Sudhir Ruparelia sues his former defunct Crane Bank afresh

Businessman Sudhir Ruparelia has petitioned the Commercial Court, seeking to dismiss the multibillion case brought against him by his former bank, Crane Bank.

In an application filed on April 30, 2019, Mr Ruparelia contends that when Crane Bank went into receivership, it lost its powers to “sue” and to “be sued”, rendering its suit against him and Meera Investments Company a nullity.

“The respondent/plaintiff (Crane Bank in receivership) has no locus standi (right to bring action in court) to commence actions under High Court Civil Suit No.493 of 2017 against the applicants (Mr Sudhir and Meera Investments),” the application reads in part.

Mr Ruparelia, in an affidavit to support of the application, noted that Kampala Associated Advocates, a law firm representing him, advised that Crane Bank, while under receivership, had “no legal capacity” to sue him and “I verily believe [the advice] to be true”.

Bank of Uganda on October 20, 2016 placed Crane Bank under statutory management for being under-capitalised and according to Governor Tumusiime Mutebile, to stem infection of the country’s financial system.

The central bank attributed the under-capitalisation to mismanagement and insider lending, resulting in Crane Bank’s unsustainable non-performing loan portfolio. The bank was later sold to dfcu Bank, although the central bank retained some of its liabilities.


In his affidavit, Mr Ruparelia argues that he was no longer the majority owner of Crane Bank that he founded after Mr Rasik Kantaria, a Kenyan national, on December 6, 2010 snapped up 47 per cent of the bank’s shares. Mr Kantaria later transferred his shares to White Sapphire Ltd, a company incorporated in Mauritius. According to Mr Ruparelia, one Jitendera Sanghani, a British citizen, held 4 per cent stake in Crane Bank.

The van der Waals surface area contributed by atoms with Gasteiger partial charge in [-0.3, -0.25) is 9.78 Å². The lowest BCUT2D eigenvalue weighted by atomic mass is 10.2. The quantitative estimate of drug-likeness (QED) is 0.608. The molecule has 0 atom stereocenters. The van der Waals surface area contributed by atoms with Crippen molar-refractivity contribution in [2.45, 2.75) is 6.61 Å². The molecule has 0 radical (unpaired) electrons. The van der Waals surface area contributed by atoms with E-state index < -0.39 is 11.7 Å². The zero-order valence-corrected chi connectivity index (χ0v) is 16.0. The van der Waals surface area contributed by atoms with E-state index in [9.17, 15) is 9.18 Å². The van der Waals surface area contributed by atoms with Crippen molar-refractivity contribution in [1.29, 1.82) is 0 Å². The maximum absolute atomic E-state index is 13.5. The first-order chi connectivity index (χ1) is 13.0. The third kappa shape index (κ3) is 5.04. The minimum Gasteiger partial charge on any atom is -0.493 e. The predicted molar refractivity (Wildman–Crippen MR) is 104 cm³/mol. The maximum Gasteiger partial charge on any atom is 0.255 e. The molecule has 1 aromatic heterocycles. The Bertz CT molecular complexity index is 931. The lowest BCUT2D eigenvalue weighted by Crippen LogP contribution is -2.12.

He also contends that under Uganda’s Constitution and the Land Act, Crane Bank in receivership could not own or hold freehold property and was, therefore, not capable of holding the suit property in its names.

BoU on January 25, 2017 placed Crane Bank under the receivership. Later that same year, the central bank alongside Crane Bank sued Mr Ruparelia and his Meera Investments Company for allegedly fleecing his own bank of Shs397b in fraudulent transactions. Mr Ruparelia denied the allegations and counter-sued BoU, seeking compensation of $8m (Shs28b) in damages for breach of contract.

The substantive case has since been under mediation on the advice of the head of the Commercial Court, Justice David Wangutusi, on grounds that a losing party would pay heavily if it goes to full trial. When the parties met the presiding judge last month, he directed them to file any applications arising out of the mother suit before July 3 so that if the mediation fail, the applications are disposed of first.

It is on this basis that Mr Ruparelia filed the April 30 application. Three other applications arising out of the main suit are pending hearing. They include one of BoU seeking to amend its pleadings against Ruparelia; BoU seeking to be allowed time extension to file its defence to counter the lawsuit filed against it by the businessman; and, Mr Ruparelia seeking to have BoU pleadings filed against him dismissed.


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